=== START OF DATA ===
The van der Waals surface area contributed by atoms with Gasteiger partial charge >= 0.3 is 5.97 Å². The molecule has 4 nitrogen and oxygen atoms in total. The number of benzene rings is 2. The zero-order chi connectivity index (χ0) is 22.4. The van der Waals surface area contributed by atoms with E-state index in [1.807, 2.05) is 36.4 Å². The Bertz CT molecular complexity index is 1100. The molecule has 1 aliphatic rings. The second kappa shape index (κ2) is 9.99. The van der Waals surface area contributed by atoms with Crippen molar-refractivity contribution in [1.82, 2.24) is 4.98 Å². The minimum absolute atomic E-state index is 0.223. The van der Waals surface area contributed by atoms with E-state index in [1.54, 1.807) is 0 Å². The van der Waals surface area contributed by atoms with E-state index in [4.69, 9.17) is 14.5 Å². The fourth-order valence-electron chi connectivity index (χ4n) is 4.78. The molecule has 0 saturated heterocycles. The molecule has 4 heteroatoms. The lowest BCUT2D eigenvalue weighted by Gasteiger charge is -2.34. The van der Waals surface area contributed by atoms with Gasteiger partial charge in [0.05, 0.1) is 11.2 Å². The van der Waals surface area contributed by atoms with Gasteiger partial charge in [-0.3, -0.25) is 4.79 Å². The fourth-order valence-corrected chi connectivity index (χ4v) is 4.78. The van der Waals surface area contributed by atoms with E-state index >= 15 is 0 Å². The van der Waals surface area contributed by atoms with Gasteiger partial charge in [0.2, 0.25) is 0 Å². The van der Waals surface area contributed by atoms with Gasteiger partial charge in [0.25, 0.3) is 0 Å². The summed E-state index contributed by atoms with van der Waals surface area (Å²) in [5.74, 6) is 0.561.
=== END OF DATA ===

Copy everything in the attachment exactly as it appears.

The van der Waals surface area contributed by atoms with Gasteiger partial charge >= 0.3 is 5.97 Å². The molecule has 4 nitrogen and oxygen atoms in total. The number of benzene rings is 2. The zero-order chi connectivity index (χ0) is 22.4. The van der Waals surface area contributed by atoms with E-state index in [1.807, 2.05) is 36.4 Å². The Bertz CT molecular complexity index is 1100. The molecule has 1 aliphatic rings. The second kappa shape index (κ2) is 9.99. The van der Waals surface area contributed by atoms with Crippen molar-refractivity contribution in [1.82, 2.24) is 4.98 Å². The minimum absolute atomic E-state index is 0.223. The van der Waals surface area contributed by atoms with E-state index in [1.54, 1.807) is 0 Å². The van der Waals surface area contributed by atoms with E-state index in [4.69, 9.17) is 14.5 Å². The fourth-order valence-electron chi connectivity index (χ4n) is 4.78. The molecule has 0 saturated heterocycles. The molecule has 4 heteroatoms. The lowest BCUT2D eigenvalue weighted by Gasteiger charge is -2.34. The van der Waals surface area contributed by atoms with Gasteiger partial charge in [0.05, 0.1) is 11.2 Å². The van der Waals surface area contributed by atoms with Gasteiger partial charge in [-0.3, -0.25) is 4.79 Å². The fourth-order valence-corrected chi connectivity index (χ4v) is 4.78. The van der Waals surface area contributed by atoms with E-state index >= 15 is 0 Å². The van der Waals surface area contributed by atoms with Gasteiger partial charge in [0.2, 0.25) is 0 Å². The van der Waals surface area contributed by atoms with Gasteiger partial charge in [0.25, 0.3) is 0 Å². The summed E-state index contributed by atoms with van der Waals surface area (Å²) in [5.74, 6) is 0.561.